The Rudd Government has previously committed to retain the rebate[7]; leading to claims the changes to the rebate amount to a broken promise.[8] Some have also argued that as a result of these changes people will abandon their private cover, leading to rises in private health insurance premiums as health insurers seek to rein in higher costs.[9] They have also argued that uninsured people will then seek treatment in the public system adding further pressure to public hospital waiting lists.[10] Others, who argue the rebate is poor policy, have broadly welcomed the proposed changes, albeit with some criticism that the savings could be modest, and should be re-directed to the under-resourced public health system.[11]

Medibank Private – change in status

This Budget also included an announcement that, towards the end of 2009, the Government will convert the status of Medibank Private from a ‘not for profit’ health insurer, to a ‘for profit’ health insurer—but will retain ownership in public hands.[12] Medibank Private is Australia’s largest private health insurer in Australia, providing health insurance to around 3.2 million Australians.[13]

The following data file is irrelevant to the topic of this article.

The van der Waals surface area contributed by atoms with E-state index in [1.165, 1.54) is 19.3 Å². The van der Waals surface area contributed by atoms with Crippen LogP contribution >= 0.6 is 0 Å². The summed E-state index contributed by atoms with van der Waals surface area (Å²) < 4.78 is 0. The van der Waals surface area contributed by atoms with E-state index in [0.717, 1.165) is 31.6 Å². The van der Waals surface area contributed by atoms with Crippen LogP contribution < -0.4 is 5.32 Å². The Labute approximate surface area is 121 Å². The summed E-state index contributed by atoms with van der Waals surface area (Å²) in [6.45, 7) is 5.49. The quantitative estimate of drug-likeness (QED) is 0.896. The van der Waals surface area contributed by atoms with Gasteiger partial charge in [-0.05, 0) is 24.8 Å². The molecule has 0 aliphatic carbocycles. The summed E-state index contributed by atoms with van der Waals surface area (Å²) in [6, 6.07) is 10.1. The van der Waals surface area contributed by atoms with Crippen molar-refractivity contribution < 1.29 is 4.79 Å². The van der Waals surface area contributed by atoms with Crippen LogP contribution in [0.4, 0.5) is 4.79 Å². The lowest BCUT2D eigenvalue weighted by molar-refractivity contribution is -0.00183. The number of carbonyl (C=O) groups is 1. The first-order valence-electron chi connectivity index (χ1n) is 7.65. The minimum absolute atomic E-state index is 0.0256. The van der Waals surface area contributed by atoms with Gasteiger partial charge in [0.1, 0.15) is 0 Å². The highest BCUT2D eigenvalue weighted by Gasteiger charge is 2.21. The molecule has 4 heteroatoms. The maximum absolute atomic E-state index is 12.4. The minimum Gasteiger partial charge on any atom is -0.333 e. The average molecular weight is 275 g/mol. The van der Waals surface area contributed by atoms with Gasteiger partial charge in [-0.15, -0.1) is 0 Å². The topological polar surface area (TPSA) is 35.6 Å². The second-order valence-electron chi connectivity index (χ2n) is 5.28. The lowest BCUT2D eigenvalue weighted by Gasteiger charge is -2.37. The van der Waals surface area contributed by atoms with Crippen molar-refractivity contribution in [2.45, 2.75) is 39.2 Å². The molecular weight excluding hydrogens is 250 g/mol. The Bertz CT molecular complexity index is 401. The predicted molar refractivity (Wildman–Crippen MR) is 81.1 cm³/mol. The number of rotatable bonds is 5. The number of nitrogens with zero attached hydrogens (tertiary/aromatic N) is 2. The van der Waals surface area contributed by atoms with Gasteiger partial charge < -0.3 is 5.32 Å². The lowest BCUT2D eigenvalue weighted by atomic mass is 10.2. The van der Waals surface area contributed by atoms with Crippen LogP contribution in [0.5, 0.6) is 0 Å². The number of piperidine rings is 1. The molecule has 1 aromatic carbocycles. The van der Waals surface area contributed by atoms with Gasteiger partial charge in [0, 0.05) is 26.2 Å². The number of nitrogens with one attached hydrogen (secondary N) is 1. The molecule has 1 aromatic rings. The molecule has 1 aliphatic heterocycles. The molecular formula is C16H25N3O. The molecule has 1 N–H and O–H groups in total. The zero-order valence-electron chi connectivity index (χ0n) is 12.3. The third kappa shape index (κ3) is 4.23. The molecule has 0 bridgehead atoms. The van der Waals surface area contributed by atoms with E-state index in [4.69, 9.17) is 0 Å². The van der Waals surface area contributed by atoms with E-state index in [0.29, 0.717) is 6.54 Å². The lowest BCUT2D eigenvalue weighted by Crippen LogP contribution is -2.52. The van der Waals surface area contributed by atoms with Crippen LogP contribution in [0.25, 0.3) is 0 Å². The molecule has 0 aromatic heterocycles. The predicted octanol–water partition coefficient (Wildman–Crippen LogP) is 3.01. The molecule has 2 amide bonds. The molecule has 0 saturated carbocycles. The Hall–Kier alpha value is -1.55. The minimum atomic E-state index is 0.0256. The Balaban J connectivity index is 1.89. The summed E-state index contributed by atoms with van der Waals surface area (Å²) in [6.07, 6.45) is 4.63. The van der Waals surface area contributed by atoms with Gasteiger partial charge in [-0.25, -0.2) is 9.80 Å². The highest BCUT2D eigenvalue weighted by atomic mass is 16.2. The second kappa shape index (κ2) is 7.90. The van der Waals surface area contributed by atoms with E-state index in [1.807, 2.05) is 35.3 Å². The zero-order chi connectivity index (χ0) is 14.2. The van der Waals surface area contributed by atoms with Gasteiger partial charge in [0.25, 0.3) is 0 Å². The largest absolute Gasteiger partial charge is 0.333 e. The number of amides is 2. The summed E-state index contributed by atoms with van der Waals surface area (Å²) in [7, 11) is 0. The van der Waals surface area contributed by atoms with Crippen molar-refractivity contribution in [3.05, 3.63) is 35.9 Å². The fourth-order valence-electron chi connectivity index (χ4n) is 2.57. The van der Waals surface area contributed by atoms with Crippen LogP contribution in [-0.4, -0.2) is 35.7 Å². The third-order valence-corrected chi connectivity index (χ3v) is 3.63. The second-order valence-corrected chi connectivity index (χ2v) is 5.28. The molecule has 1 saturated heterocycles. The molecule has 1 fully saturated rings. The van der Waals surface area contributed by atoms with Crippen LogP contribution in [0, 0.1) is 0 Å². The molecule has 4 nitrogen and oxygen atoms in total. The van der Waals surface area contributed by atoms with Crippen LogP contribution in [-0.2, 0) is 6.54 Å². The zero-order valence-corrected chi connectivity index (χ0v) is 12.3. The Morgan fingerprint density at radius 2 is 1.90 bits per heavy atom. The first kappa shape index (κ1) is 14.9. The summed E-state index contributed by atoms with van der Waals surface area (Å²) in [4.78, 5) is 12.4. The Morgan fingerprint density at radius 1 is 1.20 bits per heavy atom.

The Government’s stated intentions are to ‘improve the competitive neutrality’ between Medibank Private and its ‘for profit’ competitors, by making Medibank Private liable to pay company tax and dividends which will help ‘drive future efficiency gains’.[14] As the payment of company tax and dividends is expected to be made to the Australian Government, some have suggested its change in status will make it a ‘cash cow’ for the government.[15] Although listed as a ‘revenue’ measure in the budget papers, the Government has not released estimates of the savings expected from the measure due to commercial sensitivities.